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6 January 2021


The late Pierre Cardin bought the château in 2001 and the arts school was acquired the following year by the Savannah College of Art and Design. That’s when the process of ruin in Lacoste underwent a curious reversal: the dilapidated castle was rapidly refurbished while the village beneath – population in the low hundreds – became a lifestyle showcase, like Cardin's high-end prêt-à-porter, as he began buying up property. Some of it was empty, but several residents were prêt-à-partir: his offers were too good to refuse.

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1 December 2020

Unreasonable Force

Lecturing at the Collège de France thirty years ago on the nature of the state, Pierre Bourdieu queried Weber’s notion that functioning states enjoy a monopoly of ‘legitimate physical violence’. Bourdieu already preferred the expression ‘legitimate and symbolic physical violence’, and in the lectures he commented: ‘One could even call it the “monopoly of legitimate symbolic violence”.’ In the last few years, the French police have overstepped the mark. The use of unreasonable force is nothing new. More worrying is the coincidence, on more than one occasion, of physical violence with sinister signals that make a mockery of the idea that the police are a ‘legitimate’ expression of symbolic violence on the part of the state. If they are, then France is in trouble.

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18 March 2020

Into the Bunker

Macron spoke again on Monday evening. His tone was more sombre; the time had come for a ‘general mobilisation’. ‘We are at war,’ he kept repeating. For most people, it turns out, the struggle will unfold without a trace of the martial virtues: these will be left to first-responders, medics and carers. The rest of us would simply have to crawl into the bunker and remain there ‘for at least 15 days’, effective from Tuesday noon, in the knowledge that the enemy, in Macron’s words, is ever-present, ‘invisible, elusive, making progress’. It isn’t inappropriate or tasteless to recall that in Camus, too, the plague ‘never ceased progressing’ or that it had ‘a characteristically jerky but unfaltering stride’.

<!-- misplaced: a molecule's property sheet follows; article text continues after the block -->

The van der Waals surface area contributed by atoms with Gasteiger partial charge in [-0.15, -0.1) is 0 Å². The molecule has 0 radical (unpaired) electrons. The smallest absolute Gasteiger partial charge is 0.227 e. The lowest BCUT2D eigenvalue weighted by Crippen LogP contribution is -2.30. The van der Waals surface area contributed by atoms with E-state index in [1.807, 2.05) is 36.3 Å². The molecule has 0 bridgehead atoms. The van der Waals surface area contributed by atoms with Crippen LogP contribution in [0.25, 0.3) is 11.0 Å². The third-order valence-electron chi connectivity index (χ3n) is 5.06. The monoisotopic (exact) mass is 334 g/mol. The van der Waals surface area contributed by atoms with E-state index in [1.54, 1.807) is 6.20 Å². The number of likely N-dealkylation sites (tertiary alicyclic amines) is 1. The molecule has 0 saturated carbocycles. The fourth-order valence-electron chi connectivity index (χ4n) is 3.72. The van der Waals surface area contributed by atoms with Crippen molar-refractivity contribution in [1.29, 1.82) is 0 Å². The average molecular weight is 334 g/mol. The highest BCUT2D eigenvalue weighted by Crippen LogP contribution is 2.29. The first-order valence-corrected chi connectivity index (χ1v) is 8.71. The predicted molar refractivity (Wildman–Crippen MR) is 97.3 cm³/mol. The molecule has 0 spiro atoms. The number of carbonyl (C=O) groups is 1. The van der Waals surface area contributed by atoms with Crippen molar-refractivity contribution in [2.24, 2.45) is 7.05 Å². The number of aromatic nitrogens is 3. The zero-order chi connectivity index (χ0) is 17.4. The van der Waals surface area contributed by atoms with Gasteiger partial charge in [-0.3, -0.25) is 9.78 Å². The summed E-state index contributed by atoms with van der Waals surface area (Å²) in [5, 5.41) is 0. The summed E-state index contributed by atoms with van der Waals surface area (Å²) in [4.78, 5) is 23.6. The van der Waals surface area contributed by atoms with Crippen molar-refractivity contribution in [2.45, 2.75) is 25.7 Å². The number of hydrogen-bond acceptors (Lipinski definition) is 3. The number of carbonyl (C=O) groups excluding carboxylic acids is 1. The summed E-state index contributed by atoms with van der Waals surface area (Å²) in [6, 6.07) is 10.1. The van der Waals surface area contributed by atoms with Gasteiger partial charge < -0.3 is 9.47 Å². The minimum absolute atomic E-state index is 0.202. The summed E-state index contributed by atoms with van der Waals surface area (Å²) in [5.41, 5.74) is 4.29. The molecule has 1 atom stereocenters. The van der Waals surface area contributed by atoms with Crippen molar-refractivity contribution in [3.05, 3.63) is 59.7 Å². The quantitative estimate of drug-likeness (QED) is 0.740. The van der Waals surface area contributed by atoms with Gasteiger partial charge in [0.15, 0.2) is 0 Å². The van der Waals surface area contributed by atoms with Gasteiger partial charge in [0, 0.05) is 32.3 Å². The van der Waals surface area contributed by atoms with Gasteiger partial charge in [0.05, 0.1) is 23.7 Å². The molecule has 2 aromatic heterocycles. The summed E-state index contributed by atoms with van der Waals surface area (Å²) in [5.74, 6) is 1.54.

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29 April 2019


The fire in Notre-Dame de Paris was extinguished in the small hours of 16 April. But residual heat from the blaze has left several brush fires smouldering.

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7 December 2018

In the Fog of the Real

As the gilet jaune revolt moves forward and another destructive showdown looks imminent tomorrow in Paris, the government – and the president – have opted for the lesser of two contradictions. The greater: to reduce your national carbon footprint, you set aside progressive fiscal policy and tax rich and poor at the same rate, putting social justice – a grand French aspiration – in parenthesis. That didn't work. The lesser: to reduce your national carbon footprint, you get alongside low earners and help them through a difficult transition, even though the climate jeopardy of clapped-out diesel UVs is absurdly obvious. But that hasn't worked either.